“Because of me.”

“No, because I was suffocating there. I was … I couldn’t be me there. You were like the only person I felt like … You didn’t have expectations of me, but that … that was just a toxic subject. It wasn’t you. I … You were great. I just had to get out.”

“I wish you would have told me. It would have been fine. I wouldn’t have let anyone do anything to you. You could have stayed. I wish you would have stayed. I think my life would have been better if you had stayed. You made me … I don’t know … stable.”

“I was only stable because I so conscious of being stable, of being. I was just trying to survive long enough to get out. Leaving wasn’t easy, and it didn’t solve anything. Leaving wasn’t the answer I was looking for”

“Why not?”

Jackie laughed. “I don’t think we are those friends anymore, Cilla.”

“Maybe someday we’ll get back there. And I’ll tell you mine if you tell me yours.”

“You’d have to stick around more than a couple of days.”

“Girl, as it stands right now, I’ve got nothing to give but time.”

Shame: Day 5 of the Story A Day Challenge

Today’s prompt by Angela Ackerman is shame. Although the prompt focused on an action that makes the character feel shame, but I’ve always associated shame less with a single action and more as a collection of actions or thoughts (internal or external) that create the feeling.


He was the good son. He was not supposed to be like this. He was supposed to be successful and settle down and have a family and be the kid his parents talked about first when people asked how their kids were doing.

Hiding gave him an ulcer. He feared being found out and losing the most important people in his life. He feared not being found out, and the most important people in his life never truly knowing him.

His cure for fear was found at the bottom of a bottle, and when that didn’t do enough, in varying kinds of illicit substances. Anything to dull reality’s sharp edges. The self-medicating took a toll. He’d been fired, twice. His savings dried up. His plans and dreams and hopes withered.

The “I’ll tell them when it’s time” finally confronted him as a lie. He sat at his favorite barstool in his favorite bar, downing drink number four. His pain washed away after four drinks, and his instincts focused only on getting more drinks. A friend offered him some white pill procured with puppy dog eyes, a sad story, and a willing doctor. It went down easy with the rest of the gin and tonic.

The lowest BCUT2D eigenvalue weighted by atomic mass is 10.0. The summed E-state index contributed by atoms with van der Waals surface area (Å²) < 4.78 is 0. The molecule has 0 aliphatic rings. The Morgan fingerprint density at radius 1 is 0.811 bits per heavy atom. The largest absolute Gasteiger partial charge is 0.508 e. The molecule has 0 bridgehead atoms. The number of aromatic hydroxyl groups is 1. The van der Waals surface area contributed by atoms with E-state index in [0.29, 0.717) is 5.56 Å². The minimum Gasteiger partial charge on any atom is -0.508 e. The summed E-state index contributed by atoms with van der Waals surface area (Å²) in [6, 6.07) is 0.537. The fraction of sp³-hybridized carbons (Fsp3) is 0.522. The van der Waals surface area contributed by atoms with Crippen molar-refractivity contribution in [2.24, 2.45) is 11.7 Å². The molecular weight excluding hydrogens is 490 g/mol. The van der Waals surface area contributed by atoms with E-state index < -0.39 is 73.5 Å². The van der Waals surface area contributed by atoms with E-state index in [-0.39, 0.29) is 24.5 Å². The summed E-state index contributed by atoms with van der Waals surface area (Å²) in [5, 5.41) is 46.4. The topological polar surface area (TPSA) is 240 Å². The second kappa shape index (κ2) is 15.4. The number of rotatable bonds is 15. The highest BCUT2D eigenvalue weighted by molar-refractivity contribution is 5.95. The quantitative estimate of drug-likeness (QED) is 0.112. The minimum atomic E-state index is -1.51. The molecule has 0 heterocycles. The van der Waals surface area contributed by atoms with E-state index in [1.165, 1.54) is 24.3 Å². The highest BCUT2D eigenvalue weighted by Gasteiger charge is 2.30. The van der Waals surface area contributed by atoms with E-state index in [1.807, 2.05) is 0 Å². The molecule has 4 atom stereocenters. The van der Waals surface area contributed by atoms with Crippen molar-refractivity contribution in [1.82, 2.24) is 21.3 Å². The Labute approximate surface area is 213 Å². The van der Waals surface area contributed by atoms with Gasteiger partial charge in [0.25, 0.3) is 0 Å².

He went to take a leak and woke up in the hospital. Bandages over veins where blood had been taken and a diaper where his underwear should have been. Brain still fuzzy, he had no idea what was going on. How had he gotten here?

A nurse came in, checked him over silently, and then said he could get dressed and go home. His confused look made her point to his pile of clothes on the chair next to him. “Don’t drink so much. You are wasting our time.” Her Irish accent scolding him about alcohol would have made him laugh if he wasn’t so close to tears.

The ride home was awful. He wanted to throw up the entire half hour but made it home and to the bathroom just in time. He crawled into bed and sobbed himself to sleep in the pillow. He couldn’t do this anymore.

The next morning, he barely ate, staring at his phone. He pushed aside the planning part of his brain and jumped in head first.

“Mom? Is Dad there? I need to talk to both of you.” He was already crying.

“Jake, is everything okay? Dad’s coming. Are you alright? What’s wrong? What happened?”

“I… Please don’t hate me. I have to tell you something, and I’m so scared.”

“We’re here. It’s okay. What is it?”

“…” He took a breath to calm himself down just enough. “I’m gay.”

The line was so silent he checked to make sure they were still connected. He couldn’t handle the silence and just cried over and over and over into the phone “Please don’t hate me. Please don’t hate me.”

“We don’t hate you, son.”

“We could never hate you. We’re just … sad.”

“But it’ll be okay. We love you.”

“Are you seeing someone?”

“No. I just have … I needed you to know. I’ve been running for so long, it’ll kill me to keep running. Please, just please don’t hate me. I know so many people that have lost their families. Please don’t make me lose you.”

“No. No no no never. Never, son. Look, we’re going to look for flights and come up there. Okay? We can talk and figure this all out together. Okay?”

“Okay. Yes.”

“I love you.”

“We both love you.”

“I love you, too.”

“We’ll call you when we have our flight details.”

“Okay.” His last word sobbed out, fear and shame bubbling up and out of his body. He thought about his friends with good coming out stories and flipped through his contacts.


“Lace, I just came out to my parents, and they are coming to visit and I think it’s going to be okay but I really can’t be alone right now.” He raced out the words, just beating a new wave of tears.

“I’m coming over. It’s gonna be okay. You did it! Jake, you… I am so proud of you. I will be there in like 15 minutes.” He could hear her smile through the phone and allowed himself his own as he hung up. Tension he had gotten so used to suddenly left him, and he sprawled out on the couch, exhausted but suddenly somehow happy.